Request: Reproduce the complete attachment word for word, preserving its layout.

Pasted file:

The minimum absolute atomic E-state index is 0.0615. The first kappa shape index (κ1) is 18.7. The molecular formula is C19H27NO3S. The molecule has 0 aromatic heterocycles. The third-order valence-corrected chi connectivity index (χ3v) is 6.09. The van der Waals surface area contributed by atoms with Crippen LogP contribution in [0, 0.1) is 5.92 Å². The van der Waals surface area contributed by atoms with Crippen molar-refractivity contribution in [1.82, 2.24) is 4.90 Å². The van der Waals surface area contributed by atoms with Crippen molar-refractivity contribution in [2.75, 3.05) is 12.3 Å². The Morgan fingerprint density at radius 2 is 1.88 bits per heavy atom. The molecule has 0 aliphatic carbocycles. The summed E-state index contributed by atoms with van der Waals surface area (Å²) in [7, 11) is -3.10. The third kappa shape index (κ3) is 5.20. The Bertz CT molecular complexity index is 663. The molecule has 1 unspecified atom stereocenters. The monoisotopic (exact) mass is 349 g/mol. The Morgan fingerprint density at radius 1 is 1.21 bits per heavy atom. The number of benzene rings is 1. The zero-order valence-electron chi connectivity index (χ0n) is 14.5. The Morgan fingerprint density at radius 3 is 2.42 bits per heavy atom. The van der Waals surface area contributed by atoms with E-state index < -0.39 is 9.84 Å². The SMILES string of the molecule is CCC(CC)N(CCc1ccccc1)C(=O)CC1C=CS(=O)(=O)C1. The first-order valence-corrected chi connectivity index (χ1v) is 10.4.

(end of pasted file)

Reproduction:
The minimum absolute atomic E-state index is 0.0615. The first kappa shape index (κ1) is 18.7. The molecular formula is C19H27NO3S. The molecule has 0 aromatic heterocycles. The third-order valence-corrected chi connectivity index (χ3v) is 6.09. The van der Waals surface area contributed by atoms with Crippen LogP contribution in [0, 0.1) is 5.92 Å². The van der Waals surface area contributed by atoms with Crippen molar-refractivity contribution in [1.82, 2.24) is 4.90 Å². The van der Waals surface area contributed by atoms with Crippen molar-refractivity contribution in [2.75, 3.05) is 12.3 Å². The Morgan fingerprint density at radius 2 is 1.88 bits per heavy atom. The molecule has 0 aliphatic carbocycles. The summed E-state index contributed by atoms with van der Waals surface area (Å²) in [7, 11) is -3.10. The third kappa shape index (κ3) is 5.20. The Bertz CT molecular complexity index is 663. The molecule has 1 unspecified atom stereocenters. The monoisotopic (exact) mass is 349 g/mol. The Morgan fingerprint density at radius 1 is 1.21 bits per heavy atom. The number of benzene rings is 1. The zero-order valence-electron chi connectivity index (χ0n) is 14.5. The Morgan fingerprint density at radius 3 is 2.42 bits per heavy atom. The van der Waals surface area contributed by atoms with E-state index < -0.39 is 9.84 Å². The SMILES string of the molecule is CCC(CC)N(CCc1ccccc1)C(=O)CC1C=CS(=O)(=O)C1. The first-order valence-corrected chi connectivity index (χ1v) is 10.4.